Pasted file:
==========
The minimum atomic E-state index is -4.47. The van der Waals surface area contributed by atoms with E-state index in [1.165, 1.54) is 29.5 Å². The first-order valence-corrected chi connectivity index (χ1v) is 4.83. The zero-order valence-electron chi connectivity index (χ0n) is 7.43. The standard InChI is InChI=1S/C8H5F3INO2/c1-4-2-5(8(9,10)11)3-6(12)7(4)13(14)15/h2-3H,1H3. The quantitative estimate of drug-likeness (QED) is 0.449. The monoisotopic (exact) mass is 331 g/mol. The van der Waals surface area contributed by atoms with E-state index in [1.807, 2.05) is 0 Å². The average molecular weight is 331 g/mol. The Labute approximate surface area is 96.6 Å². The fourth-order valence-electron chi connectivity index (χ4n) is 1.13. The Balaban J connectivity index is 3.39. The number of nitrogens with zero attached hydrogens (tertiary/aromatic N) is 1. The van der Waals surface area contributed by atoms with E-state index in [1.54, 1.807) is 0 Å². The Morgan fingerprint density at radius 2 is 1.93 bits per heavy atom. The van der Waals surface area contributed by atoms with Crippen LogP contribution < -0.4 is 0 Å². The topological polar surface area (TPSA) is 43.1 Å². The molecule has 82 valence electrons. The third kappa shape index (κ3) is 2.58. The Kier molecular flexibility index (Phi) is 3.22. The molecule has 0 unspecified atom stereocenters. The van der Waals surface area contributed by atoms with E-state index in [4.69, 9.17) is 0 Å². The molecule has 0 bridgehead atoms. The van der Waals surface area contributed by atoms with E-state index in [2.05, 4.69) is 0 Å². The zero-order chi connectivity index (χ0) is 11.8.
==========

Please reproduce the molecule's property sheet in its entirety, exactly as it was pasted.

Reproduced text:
The minimum atomic E-state index is -4.47. The van der Waals surface area contributed by atoms with E-state index in [1.165, 1.54) is 29.5 Å². The first-order valence-corrected chi connectivity index (χ1v) is 4.83. The zero-order valence-electron chi connectivity index (χ0n) is 7.43. The standard InChI is InChI=1S/C8H5F3INO2/c1-4-2-5(8(9,10)11)3-6(12)7(4)13(14)15/h2-3H,1H3. The quantitative estimate of drug-likeness (QED) is 0.449. The monoisotopic (exact) mass is 331 g/mol. The van der Waals surface area contributed by atoms with E-state index in [1.807, 2.05) is 0 Å². The average molecular weight is 331 g/mol. The Labute approximate surface area is 96.6 Å². The fourth-order valence-electron chi connectivity index (χ4n) is 1.13. The Balaban J connectivity index is 3.39. The number of nitrogens with zero attached hydrogens (tertiary/aromatic N) is 1. The van der Waals surface area contributed by atoms with E-state index in [1.54, 1.807) is 0 Å². The Morgan fingerprint density at radius 2 is 1.93 bits per heavy atom. The van der Waals surface area contributed by atoms with Crippen LogP contribution < -0.4 is 0 Å². The topological polar surface area (TPSA) is 43.1 Å². The molecule has 82 valence electrons. The third kappa shape index (κ3) is 2.58. The Kier molecular flexibility index (Phi) is 3.22. The molecule has 0 unspecified atom stereocenters. The van der Waals surface area contributed by atoms with E-state index in [4.69, 9.17) is 0 Å². The molecule has 0 bridgehead atoms. The van der Waals surface area contributed by atoms with E-state index in [2.05, 4.69) is 0 Å². The zero-order chi connectivity index (χ0) is 11.8.